On Saturday the 4th of March, the team set about digging out trenches and putting up the low fence-line running along the pitfall traps. Thanks to previous work by Arid Recovery staff, the Community Development Program and the Port Augusta Prison Work Camp, the pitfall traps themselves were already dug out, making our job that much easier.

Mel and her team digging out trenches and setting up pitfall lines. (Photos by Tony Pitt)

Once opened, the traps were checked at dawn and dusk, and each animal was placed in a catch bag and taken back to the lab for processing. Each animal was then released back to the same site the following day.

Mel’s team checking traps, featuring a newly captured Dunnart, some Plains Mice and a Broad-banded sand-swimmer in a pitfall trap (Photos by Melissa Jensen and Nathan Beerkens)

Our annual pitfall surveys give us the opportunity to get a grasp of the abundance and diversity of the small mammals and reptiles living within the reserve. They also provide a chance to compare populations inside and outside the fence, and see whether certain animals are doing better without the threat of feral predators.

Processing animals in the lab, featuring a baby Gibber Earless Dragon, a Plains Mouse, Beaked Gecko, and Barking Gecko
(Photos by Melissa Jensen and Emily Gregg)

This was an impressive year, with the team catching 778 animals in total! This number included a whopping 420 reptiles, and 358 mammals. This increase may be partially due to our altered trapping method; this year we replaced Elliot traps with an additional pitfall line at each site.

This year we also collected invertebrates during trapping. These insects and arthropods are being sent to La Trobe University for identification, in order to investigate the diversity of invertebrate species inside and outside the reserve.

Hopping Mouse, Western Barred Bandicoot, and Plains Mouse (Photos by Ryan Francis)

As explained in Kath’s last blog, the Plains Mouse (Pseudomys australis) is doing incredibly well within the reserve. This year we caught 236 of them! Of these, almost all were found within the reserve, with only eight found outside. It’s a similar story for the Spinifex Hopping Mouse (Notomys alexis), another species which the team saw a lot of over the course of trapping. A bonus mammal catch this year was a juvenile Western Barred Bandicoot (Perameles bougainville), found within the Main exclosure by Katherine Moseby’s team.

Thank you to all the volunteers involved this year. This annual survey would not be able to occur without your help and enthusiasm!

Education Centre to be built at Arid Recovery

Admin Aridrecovery - Friday, March 24, 2017

We’re delighted to announce that this year we’ll be building an Education Centre at the Reserve.

In January we applied through Fund My Idea and got busy on social media to encourage the community to vote for our project. We were overwhelmed by the support and this Tuesday had word that we were one of the 2 top-voted projects. Arid Recovery will receive $15,000 from the State Government and a further contribution from BHP Billiton to make the Education Centre a reality. Congratulations also to Whyalla RSPCA for their successful project to upgrade emergency pet boarding facilities.

Buildings donated by Roxby Downs Caravan Park are moved into place, ready to be retrofitted into the Education Centre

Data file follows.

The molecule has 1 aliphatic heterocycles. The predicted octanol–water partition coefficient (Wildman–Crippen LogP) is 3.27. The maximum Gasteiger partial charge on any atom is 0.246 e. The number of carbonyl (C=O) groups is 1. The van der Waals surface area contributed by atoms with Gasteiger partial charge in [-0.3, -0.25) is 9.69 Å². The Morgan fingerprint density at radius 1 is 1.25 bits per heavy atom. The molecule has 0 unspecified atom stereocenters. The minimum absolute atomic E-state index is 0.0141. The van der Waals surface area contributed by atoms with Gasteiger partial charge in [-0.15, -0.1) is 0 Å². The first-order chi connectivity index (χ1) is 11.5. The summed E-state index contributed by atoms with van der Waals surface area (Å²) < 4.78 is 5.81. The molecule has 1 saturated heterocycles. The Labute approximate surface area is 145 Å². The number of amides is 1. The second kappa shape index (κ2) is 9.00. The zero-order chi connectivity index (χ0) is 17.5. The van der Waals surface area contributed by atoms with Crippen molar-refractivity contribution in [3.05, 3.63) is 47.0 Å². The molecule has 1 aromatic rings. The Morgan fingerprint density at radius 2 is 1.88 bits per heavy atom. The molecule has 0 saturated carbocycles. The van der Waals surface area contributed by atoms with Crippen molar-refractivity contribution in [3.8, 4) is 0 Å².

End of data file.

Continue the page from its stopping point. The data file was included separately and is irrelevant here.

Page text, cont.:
The building will have a ‘Field Classroom’ for wildlife education activities indoors, between nature walks and spotlighting for native animals. There will also be a bunkroom for overnight camps, boosting the accommodation at the Reserve to 18 beds.

With the new Centre we will be able to host more and larger school groups, community groups and visitors. It will enable more people to get out to the reserve and have an encounter with animals they’re unlikely to see anywhere else.

The Centre will be built by retrofitting portable buildings donated by the Roxby Downs Caravan Park and moved into place by Toll. We’re ready to source materials from local businesses and the Rotary Clubs of Roxby Downs and Frankston (VIC) are enthusiastic to support the build with their team of tradies.

Thanks to everyone who voted and supported this project. We look forward to opening the new Education Centre by the end of the year.

The Education Centre will be a base for more students and visitors to have close encounters with desert wildlife that will make a lasting impression.

Build it and they will come

Admin Aridrecovery - Wednesday, March 01, 2017

Sometimes threatened species turn up on your doorstep. Kath Tuft describes how Plains Mice reintroduced themselves to Arid Recovery.

As anyone who has ever assisted a species reintroduction program will know, it’s a heckload of effort. Detailed translocation proposals and ethics applications need to be prepared. Animals have to be captured and transported from source populations, often on remote islands. Animals must be fitted with radiocollars and then intensely monitored for many months following reintroduction. All of this can take years, thousands of staff and volunteer hours, and big bucks (Moseby et al. 2011).

Nicki Munro and John Read release one of the first bilbies into Arid Recovery.

We had an incredible instance where a threatened species turned up of its own accord without anyone lifting a finger. This was the Plains Mouse, Pseudomys australis, a beautiful little native mouse from arid Australia.

Plains Mice were once widespread across large parts of inland Australia. Now their distribution is greatly shrunken and their occurrence almost entirely confined to a specific cracking clay habitat with characteristic depressions known as gilgais (Brandle et al. 1999). Plains Mice persist in parts of far northern South Australia, but had never been recorded near Roxby Downs and the Arid Recovery Reserve until 2006.